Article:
Rochester is a city of cobbled street and old pubs beloved of Charles Dickens who set Great Expectations and The Pickwick Papers here. Dickens spent his final days here and wanted to be buried in the understated cathedral. Instead, he was buried in Poets' Corner in Westminster Abbey.



Dickens' love of Rochester is understandable. It may not be ravishingly beautiful but the city is pleasant. It's like that friend or lover who you felt the closest to. No matter how long you are away, it's always blissful to come return.

Thursday, September 21, 2017

A Sorta Fairytale

Michael and Miranda crisscrossed the interstates together in her small gray car, from mountain valley to plain, the wind always rushing through the open window, the bike rack rattling.

The open road seemed to go on forever, her hand resting on his neck, his gently brushing her leg.


Like the song, it was a sorta fairytale. They could stop and start and pick back up whenever they felt like it. They could love and fall out and love again. They were constantly in each other's thoughts. They endured the miles. They lived for the next meeting. They lived for a day that never came.

The silver lining was elastic but it never snapped. Then one day Michael crossed a line. The bubble broke. Shattered car parts clattered across the road. Her final words were flat and cold. Words like rusty old car parts on the grass verge that had lost their meaning.

When Michael looked back down the highway it was empty, the road trips were a distant memory. Then he thought of the lyrics of the song.

"And I'm so sad
Like a good book
I can't put this day back
A sorta fairytale with you.."











Saturday, September 16, 2017

Passion in the Garden - Vita Sackville-West and Sissinghurst Castle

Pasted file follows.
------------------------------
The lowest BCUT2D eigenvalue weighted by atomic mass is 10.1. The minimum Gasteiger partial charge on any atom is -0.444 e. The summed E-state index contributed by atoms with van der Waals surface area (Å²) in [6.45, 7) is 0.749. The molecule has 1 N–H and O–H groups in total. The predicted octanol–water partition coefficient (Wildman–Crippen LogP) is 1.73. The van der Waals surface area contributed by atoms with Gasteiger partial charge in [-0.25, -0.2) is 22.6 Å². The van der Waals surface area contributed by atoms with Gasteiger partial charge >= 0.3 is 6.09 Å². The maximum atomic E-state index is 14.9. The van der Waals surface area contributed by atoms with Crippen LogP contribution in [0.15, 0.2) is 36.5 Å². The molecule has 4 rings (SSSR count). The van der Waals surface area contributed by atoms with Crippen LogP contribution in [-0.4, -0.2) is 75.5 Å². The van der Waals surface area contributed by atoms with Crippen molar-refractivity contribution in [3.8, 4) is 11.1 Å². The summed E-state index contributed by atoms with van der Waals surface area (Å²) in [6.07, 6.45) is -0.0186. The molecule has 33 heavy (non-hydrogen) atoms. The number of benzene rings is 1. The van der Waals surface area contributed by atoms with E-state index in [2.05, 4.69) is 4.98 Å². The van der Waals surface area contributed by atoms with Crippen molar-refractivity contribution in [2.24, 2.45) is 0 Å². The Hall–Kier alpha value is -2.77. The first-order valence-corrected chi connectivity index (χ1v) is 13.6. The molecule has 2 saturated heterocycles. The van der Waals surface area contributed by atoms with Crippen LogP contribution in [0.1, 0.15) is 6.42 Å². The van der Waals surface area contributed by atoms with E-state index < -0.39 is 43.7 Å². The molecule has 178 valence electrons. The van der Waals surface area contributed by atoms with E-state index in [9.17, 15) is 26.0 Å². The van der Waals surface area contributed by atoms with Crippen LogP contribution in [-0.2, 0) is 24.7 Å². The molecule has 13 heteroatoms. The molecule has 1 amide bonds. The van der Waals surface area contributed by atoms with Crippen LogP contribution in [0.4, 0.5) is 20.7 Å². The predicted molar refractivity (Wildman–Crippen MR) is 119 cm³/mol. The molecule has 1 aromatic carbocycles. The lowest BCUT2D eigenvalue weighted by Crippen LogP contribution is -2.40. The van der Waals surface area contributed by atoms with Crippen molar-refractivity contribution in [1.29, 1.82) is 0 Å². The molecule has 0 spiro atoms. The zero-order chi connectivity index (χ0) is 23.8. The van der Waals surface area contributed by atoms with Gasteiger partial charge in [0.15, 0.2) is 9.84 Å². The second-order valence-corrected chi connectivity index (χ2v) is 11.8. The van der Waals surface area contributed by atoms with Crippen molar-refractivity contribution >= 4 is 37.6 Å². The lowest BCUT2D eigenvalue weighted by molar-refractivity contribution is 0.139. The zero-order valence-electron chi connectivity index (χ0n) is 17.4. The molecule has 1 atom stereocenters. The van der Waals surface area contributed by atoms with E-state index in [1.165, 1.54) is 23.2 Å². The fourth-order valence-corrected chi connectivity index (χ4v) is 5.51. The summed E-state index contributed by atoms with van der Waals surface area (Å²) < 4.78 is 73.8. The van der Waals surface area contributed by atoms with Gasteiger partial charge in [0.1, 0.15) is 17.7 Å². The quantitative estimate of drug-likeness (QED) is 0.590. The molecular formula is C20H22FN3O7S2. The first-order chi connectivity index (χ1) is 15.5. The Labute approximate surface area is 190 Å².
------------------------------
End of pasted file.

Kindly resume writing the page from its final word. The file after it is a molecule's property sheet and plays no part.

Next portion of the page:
On my recent trip to England, I was glad to have made the trip to Sissinghurt Castle in Kent, because the notion of the place has always fired my half-realized imagination.




The idea of Sissinghurst provided a dimly-lit corridor to a half-forgotten but glamorous past. To the Roaring Twenties, the age of art deco and The Great Gatsy, when America was a place to aspire to and Britain saw a flowing of culture and art; albeit with one foot still stained with the blood of the trenches.

However, to experience Sissinghurst Castle is all about layering. To my parents, who had never heard of Vita Sackville-West, Sissinghurst was another garden owned by the National Trust and a tall tower. They had been before and declared themselves disappointed. However, they had forgotten about their previous visit by the time I suggested a day out.



To my kids and my nephews, Sissinghurst castle was a great place to play hide and seek and to turn their nose up at the strange food in the restaurant.

However, for me visiting Sissinghurst was about experiencing something else, although I was woefully ignorant about Vita and her husband Harold Nicholson, I was captivated by the idea of change and the way they conjured beauty from an abject ruin.

Sissinghurst was once a Saxon pig farm. In the 1700s, up to 3,000 French prisoners captured in the Seven Years War were imprisoned here. The conditions were vile and inhumane with poor food, stinking sanitation, and rife disease in the cells.

When the poet and novelist Vita Sackville-West and her husband Harold Nicholson purchased Sissinghurst in the 1930s, it was in a shabby condition and the fields around were used to grow cereal crops, the National Trust notes.



The garden they created at Sissinghurst became famous for its enclosures linked by vistas, and its harmony of color.

Sissinghurst contains the Cottage Garden, the Herb Garden, the Rose Garden and the White Garden, with its brick paths, geometric compartments, and foliage of abundant white and silver lilies, tulips, roses, lilacs, and dahlias.

Its iconic tower is stacked high with books and further down the garden, a small but alluring outbuilding contains a typewriter with a window opening up onto a sweep of the moat chocked with lily pads.